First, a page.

We've heard a lot about assessment for, of, and as learning. We know the importance of diagnostic and formative assessments, and we still use big summative tasks that connect to big ideas and units of work. But here's the thing: assessment IS learning. Provided I am not going to fall back to a lecture style, in which I talk too much, and completely bore everyone, including myself, then the daily life of the classroom is constant discussion, observation, negotiation, sharing of ideas, and the continued blurring of lines between teacher and learner.
I say "blurred lines", in this case, because we all learn together, and if I didn't see myself as a co-learner, then what am I doing this job for? I learn and am taught things everyday by my students. I may hold a higher level of math knowledge that I need to share, but that's just the job of a coach. (I did get schooled on the value of 0/0 the other day, but I digress)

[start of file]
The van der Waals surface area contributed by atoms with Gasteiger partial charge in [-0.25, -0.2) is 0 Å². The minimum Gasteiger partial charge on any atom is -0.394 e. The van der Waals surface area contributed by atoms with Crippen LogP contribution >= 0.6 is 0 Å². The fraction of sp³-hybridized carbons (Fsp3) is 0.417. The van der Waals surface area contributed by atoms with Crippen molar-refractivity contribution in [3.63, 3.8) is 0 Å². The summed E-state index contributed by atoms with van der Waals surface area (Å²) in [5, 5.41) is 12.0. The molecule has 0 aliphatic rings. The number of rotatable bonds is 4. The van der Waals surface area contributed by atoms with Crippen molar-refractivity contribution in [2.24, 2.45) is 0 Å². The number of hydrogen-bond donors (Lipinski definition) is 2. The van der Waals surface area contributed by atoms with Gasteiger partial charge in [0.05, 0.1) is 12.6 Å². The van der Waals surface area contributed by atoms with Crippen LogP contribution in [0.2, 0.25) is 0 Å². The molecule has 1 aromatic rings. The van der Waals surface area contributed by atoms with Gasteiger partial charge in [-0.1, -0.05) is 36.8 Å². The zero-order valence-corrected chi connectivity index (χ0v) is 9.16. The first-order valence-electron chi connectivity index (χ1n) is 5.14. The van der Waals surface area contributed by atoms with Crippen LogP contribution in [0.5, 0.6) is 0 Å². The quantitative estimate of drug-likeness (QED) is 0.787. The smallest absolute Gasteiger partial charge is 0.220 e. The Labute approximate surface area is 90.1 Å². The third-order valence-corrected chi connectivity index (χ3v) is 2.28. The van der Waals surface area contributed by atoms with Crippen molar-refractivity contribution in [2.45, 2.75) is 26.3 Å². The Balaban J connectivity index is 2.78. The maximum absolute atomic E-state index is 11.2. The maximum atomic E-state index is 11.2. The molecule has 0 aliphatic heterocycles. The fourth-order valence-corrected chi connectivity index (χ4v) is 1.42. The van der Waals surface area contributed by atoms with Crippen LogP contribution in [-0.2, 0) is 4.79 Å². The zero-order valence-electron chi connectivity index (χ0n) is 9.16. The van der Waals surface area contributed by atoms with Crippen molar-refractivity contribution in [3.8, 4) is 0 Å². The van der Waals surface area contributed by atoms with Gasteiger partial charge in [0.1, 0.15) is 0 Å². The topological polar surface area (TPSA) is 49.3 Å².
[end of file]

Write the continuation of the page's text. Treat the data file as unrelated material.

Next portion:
It may also be that I have come to consider "evaluation" as the least of my three roles (the other two being talker, and observer). We do big projects sometimes, and we are proud of them. But they are but the final step on a long journey. Percentage wise, we spend much less time working on them as well.
There's one more thing: evaluation, necessary though it is, often occurs on artificial timelines. I NEED to finish Geometry now, therefore the evaluation must happen, or I NEED to get to the next unit in Geography, or report cards are due next week, is my Drama unit done?
Real life doesn't work that way. Nor should it. Learning is our main work. We talk and learn and explore, and I coach, but mostly I learn too. In #cdnedchat the other day, I responded to a tweet from @DanaAriss, as you can see below.
@DanaAriss assessment should be daily life, not a series of high-stakes events (tests, conferences, eg.)A friendly conversation! #cdnedchat
— Matthew Oldridge (@MatthewOldridge) January 14, 2014
How far along have we come in changing our thinking about assessment and evaluation? What do you think?